Auction houses have confirmed that paintings by one of India's most important modern artists which went under the hammer in New York fetched over $3.7 million.
Three untitled oils on canvas by pioneering Indian abstract artist Vasudeo Santu Gaitonde, who in 1964 based himself in New York, were by Christie's and Bonhams.
The Bonhams canvases, signed and dated 1961 and 1963, came from the artist's "non-objective" series, and fetched $1.08 million and $1.68 million respectively, Bonhams told AFP.
Both sold for significantly more than their pre-auction upper estimates, and in the case of the 1961 canvas more than double.
The auction house did not identify the buyers further than describing them as international.
Christie's sold a 1971 "Untitled" in moss green for $965,000, which it said showcases the "painter, philosopher and alchemist at the zenith of his career."
The auction house said it was bought by an Asian private buyer.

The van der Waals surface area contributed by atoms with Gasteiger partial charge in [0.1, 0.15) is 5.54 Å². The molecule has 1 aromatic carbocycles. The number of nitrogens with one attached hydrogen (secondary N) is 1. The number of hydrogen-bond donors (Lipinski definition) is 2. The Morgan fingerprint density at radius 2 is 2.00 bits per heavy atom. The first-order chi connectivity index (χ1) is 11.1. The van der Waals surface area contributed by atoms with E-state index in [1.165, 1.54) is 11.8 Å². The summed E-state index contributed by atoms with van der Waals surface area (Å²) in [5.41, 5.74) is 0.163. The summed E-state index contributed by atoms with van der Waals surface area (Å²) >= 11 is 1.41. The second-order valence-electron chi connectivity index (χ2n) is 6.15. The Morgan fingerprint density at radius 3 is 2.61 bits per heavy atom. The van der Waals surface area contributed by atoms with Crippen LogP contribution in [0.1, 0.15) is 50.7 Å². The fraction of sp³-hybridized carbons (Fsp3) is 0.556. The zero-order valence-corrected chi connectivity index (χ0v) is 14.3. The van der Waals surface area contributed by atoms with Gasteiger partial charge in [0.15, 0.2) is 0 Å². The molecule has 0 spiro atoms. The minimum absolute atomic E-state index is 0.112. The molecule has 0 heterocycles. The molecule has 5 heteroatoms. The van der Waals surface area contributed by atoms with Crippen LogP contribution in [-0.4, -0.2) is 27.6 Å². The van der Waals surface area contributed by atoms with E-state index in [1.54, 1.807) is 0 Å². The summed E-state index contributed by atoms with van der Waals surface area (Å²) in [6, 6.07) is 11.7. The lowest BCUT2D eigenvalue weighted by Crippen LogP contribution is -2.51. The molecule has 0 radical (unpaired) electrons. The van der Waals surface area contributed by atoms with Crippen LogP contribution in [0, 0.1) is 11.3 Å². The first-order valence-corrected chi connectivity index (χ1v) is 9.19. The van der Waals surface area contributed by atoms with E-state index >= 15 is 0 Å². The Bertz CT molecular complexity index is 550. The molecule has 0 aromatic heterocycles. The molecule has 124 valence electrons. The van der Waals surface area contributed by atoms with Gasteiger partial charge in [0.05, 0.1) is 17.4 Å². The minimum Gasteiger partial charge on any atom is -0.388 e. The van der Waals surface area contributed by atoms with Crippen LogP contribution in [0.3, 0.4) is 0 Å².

Experts say Gaitonde, who has been compared to Mark Rothko at his best, is poised to join the international modern art canon, in the robust, emerging market in modern Indian art.
The Guggenheim in New York on October 24 opens the first museum exhibition dedicated to the famously reclusive artist, and Gaitonde work has recently set records in the Asian art world.
In 2012 Christie's set a world record for a modern Indian painting by selling a canvas for $3.79 million. In March, Sotheby's sold another Gaitonde for $2.5 million.
Born in Nagpur, India in 1924, Gaitonde was inspired early on by Swiss artist Paul Klee, then turned towards abstraction and cultivated a lifelong interest in Zen Buddhism.
He studied in Bombay and in 1964 lived at New York's Chelsea Hotel, then a cultural hub that housed Bob Dylan, Arthur Miller and Leonard Cohen.
The last decade has seen an astonishing explosion in the global market for Asian art, fueled by new wealth in the region, particularly in China.